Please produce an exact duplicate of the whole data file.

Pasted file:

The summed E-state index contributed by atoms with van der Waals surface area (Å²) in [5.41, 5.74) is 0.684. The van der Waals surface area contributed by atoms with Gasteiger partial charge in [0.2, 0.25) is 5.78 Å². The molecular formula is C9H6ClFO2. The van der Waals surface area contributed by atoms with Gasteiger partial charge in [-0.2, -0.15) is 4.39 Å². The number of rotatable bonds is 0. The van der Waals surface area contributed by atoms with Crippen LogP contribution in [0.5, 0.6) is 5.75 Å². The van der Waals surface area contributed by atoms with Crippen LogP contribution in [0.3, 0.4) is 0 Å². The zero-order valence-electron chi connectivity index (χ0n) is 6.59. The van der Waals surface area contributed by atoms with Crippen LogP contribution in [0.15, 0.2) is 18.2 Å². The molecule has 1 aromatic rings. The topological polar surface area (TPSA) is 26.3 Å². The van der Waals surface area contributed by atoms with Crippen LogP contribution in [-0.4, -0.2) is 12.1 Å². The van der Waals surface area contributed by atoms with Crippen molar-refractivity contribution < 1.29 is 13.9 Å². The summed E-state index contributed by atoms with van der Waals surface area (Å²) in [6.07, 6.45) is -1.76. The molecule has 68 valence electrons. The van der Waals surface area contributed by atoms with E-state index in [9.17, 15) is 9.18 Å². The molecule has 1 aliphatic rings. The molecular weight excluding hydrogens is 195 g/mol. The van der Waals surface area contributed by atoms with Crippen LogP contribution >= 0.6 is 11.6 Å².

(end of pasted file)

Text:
The summed E-state index contributed by atoms with van der Waals surface area (Å²) in [5.41, 5.74) is 0.684. The van der Waals surface area contributed by atoms with Gasteiger partial charge in [0.2, 0.25) is 5.78 Å². The molecular formula is C9H6ClFO2. The van der Waals surface area contributed by atoms with Gasteiger partial charge in [-0.2, -0.15) is 4.39 Å². The number of rotatable bonds is 0. The van der Waals surface area contributed by atoms with Crippen LogP contribution in [0.5, 0.6) is 5.75 Å². The van der Waals surface area contributed by atoms with Crippen LogP contribution in [0.3, 0.4) is 0 Å². The zero-order valence-electron chi connectivity index (χ0n) is 6.59. The van der Waals surface area contributed by atoms with Crippen LogP contribution in [0.15, 0.2) is 18.2 Å². The molecule has 1 aromatic rings. The topological polar surface area (TPSA) is 26.3 Å². The van der Waals surface area contributed by atoms with Crippen LogP contribution in [-0.4, -0.2) is 12.1 Å². The van der Waals surface area contributed by atoms with Crippen molar-refractivity contribution < 1.29 is 13.9 Å². The summed E-state index contributed by atoms with van der Waals surface area (Å²) in [6.07, 6.45) is -1.76. The molecule has 68 valence electrons. The van der Waals surface area contributed by atoms with E-state index in [9.17, 15) is 9.18 Å². The molecule has 1 aliphatic rings. The molecular weight excluding hydrogens is 195 g/mol. The van der Waals surface area contributed by atoms with Crippen LogP contribution >= 0.6 is 11.6 Å².